Science needs to step up in the fight against indoor air pollution

Indoor air quality: a survey of available data sets and recommendations for future research at the U.S. Department of Air Science and Environment (ASAS)

Observations against which to benchmark models are also scant for indoor air. It is difficult to access private spaces to gather data. Experiments studying indoor air have historically been low on funders’ priority lists. But research has picked up in the past five years; some data sets have been collected that cover a wide range of chemicals indoors, although only for a handful of test homes, mostly in the United States. Such data sets are key for testing whether assumptions about what controls air indoors are correct and whether interventions are likely to be effective11. They need to be expanded to include all types of building and construction.

Building materials, fabrics and furniture also give off chemicals that can irritate the lungs and eyes. Household products that have Volatile Organic compounds in them include paints, carpets and wood treatments. Persistent chemicals such as brominated fire retardants are embedded in modern furniture. These chemicals can react to produce secondary pollutants, such as formaldehyde and PM2.5, that have inflammatory and carcinogenic properties.

There are poorly ventilated buildings that produce moulds. There can be effects on health from inhaling mold. For example, in November 2022, a UK coroner ruled that the death of a two-year-old boy had been caused by prolonged exposure to black mould in the rented flat he lived in.

Some of these parameters can be easily measured, such as the size of a room, outdoor concentration and the rate at which air is exchanged. Others, for example the strengths of sources and sinks, are much harder to assess. The grams of NOx emissions per vehicle kilometres driven are some of the types of pollutants quantified. These are compiled into emissions inventories, some being used for regulatory purposes, others for research. However, few such estimates are available for indoor air.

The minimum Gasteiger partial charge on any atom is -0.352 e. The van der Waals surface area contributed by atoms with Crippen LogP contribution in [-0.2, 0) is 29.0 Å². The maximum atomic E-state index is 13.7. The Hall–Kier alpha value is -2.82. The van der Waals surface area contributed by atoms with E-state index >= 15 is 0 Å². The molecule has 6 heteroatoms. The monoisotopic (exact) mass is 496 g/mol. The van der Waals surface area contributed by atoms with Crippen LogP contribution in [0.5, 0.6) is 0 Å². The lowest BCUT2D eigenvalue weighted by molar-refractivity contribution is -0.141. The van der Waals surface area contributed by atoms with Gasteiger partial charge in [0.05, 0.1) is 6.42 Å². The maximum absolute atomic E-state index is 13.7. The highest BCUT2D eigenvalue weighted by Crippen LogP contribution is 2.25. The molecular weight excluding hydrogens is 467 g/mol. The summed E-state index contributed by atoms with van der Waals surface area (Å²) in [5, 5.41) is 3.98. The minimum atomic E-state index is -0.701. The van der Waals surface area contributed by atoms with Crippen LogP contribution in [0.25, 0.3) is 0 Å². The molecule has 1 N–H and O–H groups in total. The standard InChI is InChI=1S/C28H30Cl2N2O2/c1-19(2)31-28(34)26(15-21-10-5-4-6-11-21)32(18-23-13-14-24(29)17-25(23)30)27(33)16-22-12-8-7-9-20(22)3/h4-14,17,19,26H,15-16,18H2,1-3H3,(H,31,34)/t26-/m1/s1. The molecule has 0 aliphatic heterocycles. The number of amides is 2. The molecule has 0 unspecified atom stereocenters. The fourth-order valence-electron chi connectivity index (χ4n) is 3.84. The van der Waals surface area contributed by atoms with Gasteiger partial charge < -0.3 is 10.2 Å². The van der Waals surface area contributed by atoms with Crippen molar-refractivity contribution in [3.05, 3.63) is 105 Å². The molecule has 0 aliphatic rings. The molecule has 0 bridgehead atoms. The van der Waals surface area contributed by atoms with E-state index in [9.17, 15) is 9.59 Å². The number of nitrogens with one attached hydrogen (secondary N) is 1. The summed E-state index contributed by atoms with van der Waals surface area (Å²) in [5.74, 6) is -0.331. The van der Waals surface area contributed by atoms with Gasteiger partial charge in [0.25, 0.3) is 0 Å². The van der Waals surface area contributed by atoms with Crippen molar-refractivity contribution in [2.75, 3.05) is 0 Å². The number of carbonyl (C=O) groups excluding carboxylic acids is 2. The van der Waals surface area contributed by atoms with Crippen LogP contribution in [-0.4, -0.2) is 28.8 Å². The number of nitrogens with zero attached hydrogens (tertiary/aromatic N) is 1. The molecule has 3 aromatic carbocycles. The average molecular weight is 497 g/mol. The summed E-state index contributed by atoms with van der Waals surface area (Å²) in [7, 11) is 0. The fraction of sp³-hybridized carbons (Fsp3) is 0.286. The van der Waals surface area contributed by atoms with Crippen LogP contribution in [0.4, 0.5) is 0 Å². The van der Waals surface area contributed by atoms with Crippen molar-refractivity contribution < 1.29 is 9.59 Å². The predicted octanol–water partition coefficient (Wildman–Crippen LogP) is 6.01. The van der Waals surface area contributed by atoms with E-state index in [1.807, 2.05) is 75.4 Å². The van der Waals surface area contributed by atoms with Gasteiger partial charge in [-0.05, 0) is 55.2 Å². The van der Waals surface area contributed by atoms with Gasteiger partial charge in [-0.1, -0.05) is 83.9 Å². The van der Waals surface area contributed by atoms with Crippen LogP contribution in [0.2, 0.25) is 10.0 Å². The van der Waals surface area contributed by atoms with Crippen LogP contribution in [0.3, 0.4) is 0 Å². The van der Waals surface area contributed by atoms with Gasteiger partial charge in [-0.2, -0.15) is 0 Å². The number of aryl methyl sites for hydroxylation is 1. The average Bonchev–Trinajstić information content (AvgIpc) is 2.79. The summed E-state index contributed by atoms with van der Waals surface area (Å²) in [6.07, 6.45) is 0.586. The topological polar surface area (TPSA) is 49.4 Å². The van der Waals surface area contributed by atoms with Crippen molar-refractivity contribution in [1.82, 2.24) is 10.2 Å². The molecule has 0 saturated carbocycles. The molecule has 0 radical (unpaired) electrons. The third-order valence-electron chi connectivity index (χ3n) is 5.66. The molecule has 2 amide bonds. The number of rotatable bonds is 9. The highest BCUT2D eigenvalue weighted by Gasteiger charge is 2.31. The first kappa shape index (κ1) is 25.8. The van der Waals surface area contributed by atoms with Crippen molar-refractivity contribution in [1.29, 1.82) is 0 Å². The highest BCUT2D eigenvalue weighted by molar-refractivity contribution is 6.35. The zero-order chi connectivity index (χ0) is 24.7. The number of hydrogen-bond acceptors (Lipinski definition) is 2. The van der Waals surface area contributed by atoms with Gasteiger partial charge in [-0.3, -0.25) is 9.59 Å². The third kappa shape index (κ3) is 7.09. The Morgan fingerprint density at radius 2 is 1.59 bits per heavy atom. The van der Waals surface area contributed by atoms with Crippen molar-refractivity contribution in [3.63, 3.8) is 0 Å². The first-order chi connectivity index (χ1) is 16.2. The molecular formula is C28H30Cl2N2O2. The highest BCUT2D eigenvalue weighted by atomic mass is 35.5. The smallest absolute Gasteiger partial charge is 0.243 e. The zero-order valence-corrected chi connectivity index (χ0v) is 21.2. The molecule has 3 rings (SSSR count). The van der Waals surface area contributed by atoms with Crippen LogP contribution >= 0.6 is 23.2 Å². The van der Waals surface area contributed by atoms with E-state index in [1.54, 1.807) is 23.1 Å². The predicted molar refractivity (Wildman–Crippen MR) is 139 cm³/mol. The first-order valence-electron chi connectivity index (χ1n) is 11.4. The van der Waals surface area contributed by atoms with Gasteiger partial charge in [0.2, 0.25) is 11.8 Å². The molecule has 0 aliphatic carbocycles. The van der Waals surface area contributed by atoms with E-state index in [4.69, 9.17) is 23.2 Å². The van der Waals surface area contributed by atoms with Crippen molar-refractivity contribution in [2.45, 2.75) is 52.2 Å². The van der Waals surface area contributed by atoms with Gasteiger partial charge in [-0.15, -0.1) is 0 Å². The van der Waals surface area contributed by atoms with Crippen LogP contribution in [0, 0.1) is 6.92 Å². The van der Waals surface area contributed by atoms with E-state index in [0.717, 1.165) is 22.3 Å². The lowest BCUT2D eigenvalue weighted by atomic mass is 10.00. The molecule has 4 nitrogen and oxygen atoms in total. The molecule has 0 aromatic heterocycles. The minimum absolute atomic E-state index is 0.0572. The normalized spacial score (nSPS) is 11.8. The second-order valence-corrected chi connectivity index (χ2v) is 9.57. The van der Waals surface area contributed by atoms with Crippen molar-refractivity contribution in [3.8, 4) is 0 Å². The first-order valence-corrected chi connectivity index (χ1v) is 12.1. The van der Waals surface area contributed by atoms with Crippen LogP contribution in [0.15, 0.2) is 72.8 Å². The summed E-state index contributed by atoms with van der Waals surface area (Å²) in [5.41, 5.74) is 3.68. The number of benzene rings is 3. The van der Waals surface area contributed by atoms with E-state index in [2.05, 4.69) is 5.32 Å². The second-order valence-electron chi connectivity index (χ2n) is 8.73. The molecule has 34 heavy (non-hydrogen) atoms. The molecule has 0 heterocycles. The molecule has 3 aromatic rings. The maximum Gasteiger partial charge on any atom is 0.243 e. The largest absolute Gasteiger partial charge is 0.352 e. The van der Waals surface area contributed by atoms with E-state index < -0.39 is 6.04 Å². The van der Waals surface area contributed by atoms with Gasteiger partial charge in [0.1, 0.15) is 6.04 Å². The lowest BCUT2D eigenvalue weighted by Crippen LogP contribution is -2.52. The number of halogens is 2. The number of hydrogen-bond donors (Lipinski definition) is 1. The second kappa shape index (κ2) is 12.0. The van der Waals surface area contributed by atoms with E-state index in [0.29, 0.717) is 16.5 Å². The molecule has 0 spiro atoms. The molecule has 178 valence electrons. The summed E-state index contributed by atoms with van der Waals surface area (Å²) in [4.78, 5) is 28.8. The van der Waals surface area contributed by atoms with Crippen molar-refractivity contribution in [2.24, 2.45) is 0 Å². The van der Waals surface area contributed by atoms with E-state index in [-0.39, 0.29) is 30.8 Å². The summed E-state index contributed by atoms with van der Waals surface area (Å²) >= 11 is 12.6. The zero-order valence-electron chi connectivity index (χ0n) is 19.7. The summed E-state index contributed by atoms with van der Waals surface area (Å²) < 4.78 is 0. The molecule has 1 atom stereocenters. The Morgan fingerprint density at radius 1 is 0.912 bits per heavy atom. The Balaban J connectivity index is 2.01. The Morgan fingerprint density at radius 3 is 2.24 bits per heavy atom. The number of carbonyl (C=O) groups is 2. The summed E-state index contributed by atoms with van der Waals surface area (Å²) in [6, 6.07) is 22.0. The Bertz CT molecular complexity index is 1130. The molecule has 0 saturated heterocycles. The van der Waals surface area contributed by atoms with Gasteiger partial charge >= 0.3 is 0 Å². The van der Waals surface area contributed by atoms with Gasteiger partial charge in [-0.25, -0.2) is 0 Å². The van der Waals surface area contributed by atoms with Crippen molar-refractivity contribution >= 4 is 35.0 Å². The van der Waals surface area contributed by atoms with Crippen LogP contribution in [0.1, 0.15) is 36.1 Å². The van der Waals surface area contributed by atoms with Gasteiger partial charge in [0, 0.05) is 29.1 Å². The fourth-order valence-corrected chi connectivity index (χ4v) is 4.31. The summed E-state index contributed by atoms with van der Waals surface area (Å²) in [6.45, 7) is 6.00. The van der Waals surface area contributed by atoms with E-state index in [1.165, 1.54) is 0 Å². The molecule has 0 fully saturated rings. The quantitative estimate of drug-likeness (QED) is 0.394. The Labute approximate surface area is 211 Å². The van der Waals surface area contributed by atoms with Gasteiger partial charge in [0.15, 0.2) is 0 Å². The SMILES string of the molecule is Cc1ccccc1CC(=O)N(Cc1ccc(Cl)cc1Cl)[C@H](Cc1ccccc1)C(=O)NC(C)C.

To evaluate the rates of pollutants being removed from the indoor environment, models of indoor air chemistry are needed. Some models have been adapted from outdoor atmospheric-chemistry mechanisms, to account for reduction in light and ultraviolet levels and to estimate loss of pollution from indoor surfaces such as furnishings9. But the processes by which chemicals degrade indoors differ from those for outdoors. Oxidation (the loss of one or more electrons by a molecule) is important, and can transform relatively benign indoor chemicals such as methane into harmful compounds, including formaldehyde and secondary PM2.5 (ref. 10). Ozone, chlorine and nitrates are the main oxidizers at low indoor UV levels.

Heat exchangers offer one solution, by recapturing energy in a fluid before air leaves the house. These are not easy to install in older buildings. The effects of various technologies designed mainly for decarbonization need to be quantified.

Ventilation and UV innovations need to be characterized. Each solution will address only a subset of effects, and multiple actions will be needed. As with most public-health interventions, many incremental improvements leading to wholesale change are more likely to be effective than is waiting for a small number of transformational improvements.

decarbonization, building improvement and gains in indoor air quality must all be delivered equally across society. Householders investing in air filters and heat pump installation will skew the benefits for those who can’t afford them.

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